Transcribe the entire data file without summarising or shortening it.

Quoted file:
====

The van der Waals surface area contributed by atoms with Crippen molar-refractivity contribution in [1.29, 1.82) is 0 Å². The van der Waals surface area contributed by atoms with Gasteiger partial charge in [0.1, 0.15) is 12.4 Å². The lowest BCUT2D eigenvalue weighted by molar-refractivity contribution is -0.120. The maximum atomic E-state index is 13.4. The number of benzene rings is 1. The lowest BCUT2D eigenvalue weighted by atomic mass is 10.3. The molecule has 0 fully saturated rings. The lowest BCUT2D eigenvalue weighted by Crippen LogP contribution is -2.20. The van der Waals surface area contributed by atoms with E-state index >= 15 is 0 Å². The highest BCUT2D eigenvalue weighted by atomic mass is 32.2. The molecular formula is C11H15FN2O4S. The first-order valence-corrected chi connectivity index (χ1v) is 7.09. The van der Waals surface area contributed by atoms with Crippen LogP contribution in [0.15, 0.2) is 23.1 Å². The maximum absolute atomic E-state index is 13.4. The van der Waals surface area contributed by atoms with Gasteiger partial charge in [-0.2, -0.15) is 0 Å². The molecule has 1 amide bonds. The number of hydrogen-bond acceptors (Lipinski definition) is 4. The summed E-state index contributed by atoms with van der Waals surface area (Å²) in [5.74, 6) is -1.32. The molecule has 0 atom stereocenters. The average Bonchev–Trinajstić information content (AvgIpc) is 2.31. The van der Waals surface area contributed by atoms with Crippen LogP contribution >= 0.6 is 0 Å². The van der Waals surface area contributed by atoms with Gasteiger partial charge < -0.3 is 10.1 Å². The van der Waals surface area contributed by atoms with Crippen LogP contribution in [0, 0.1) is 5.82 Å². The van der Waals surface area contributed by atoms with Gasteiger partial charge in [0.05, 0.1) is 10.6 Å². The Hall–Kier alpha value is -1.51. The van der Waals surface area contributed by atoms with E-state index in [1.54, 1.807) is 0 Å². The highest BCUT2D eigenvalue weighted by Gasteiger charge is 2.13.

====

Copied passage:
The van der Waals surface area contributed by atoms with Crippen molar-refractivity contribution in [1.29, 1.82) is 0 Å². The van der Waals surface area contributed by atoms with Gasteiger partial charge in [0.1, 0.15) is 12.4 Å². The lowest BCUT2D eigenvalue weighted by molar-refractivity contribution is -0.120. The maximum atomic E-state index is 13.4. The number of benzene rings is 1. The lowest BCUT2D eigenvalue weighted by atomic mass is 10.3. The molecule has 0 fully saturated rings. The lowest BCUT2D eigenvalue weighted by Crippen LogP contribution is -2.20. The van der Waals surface area contributed by atoms with E-state index >= 15 is 0 Å². The highest BCUT2D eigenvalue weighted by atomic mass is 32.2. The molecular formula is C11H15FN2O4S. The first-order valence-corrected chi connectivity index (χ1v) is 7.09. The van der Waals surface area contributed by atoms with Crippen LogP contribution in [0.15, 0.2) is 23.1 Å². The maximum absolute atomic E-state index is 13.4. The van der Waals surface area contributed by atoms with Gasteiger partial charge in [-0.2, -0.15) is 0 Å². The molecule has 1 amide bonds. The number of hydrogen-bond acceptors (Lipinski definition) is 4. The summed E-state index contributed by atoms with van der Waals surface area (Å²) in [5.74, 6) is -1.32. The molecule has 0 atom stereocenters. The average Bonchev–Trinajstić information content (AvgIpc) is 2.31. The van der Waals surface area contributed by atoms with Crippen LogP contribution >= 0.6 is 0 Å². The van der Waals surface area contributed by atoms with Gasteiger partial charge < -0.3 is 10.1 Å². The van der Waals surface area contributed by atoms with Crippen LogP contribution in [0, 0.1) is 5.82 Å². The van der Waals surface area contributed by atoms with Gasteiger partial charge in [0.05, 0.1) is 10.6 Å². The Hall–Kier alpha value is -1.51. The van der Waals surface area contributed by atoms with E-state index in [1.54, 1.807) is 0 Å². The highest BCUT2D eigenvalue weighted by Gasteiger charge is 2.13.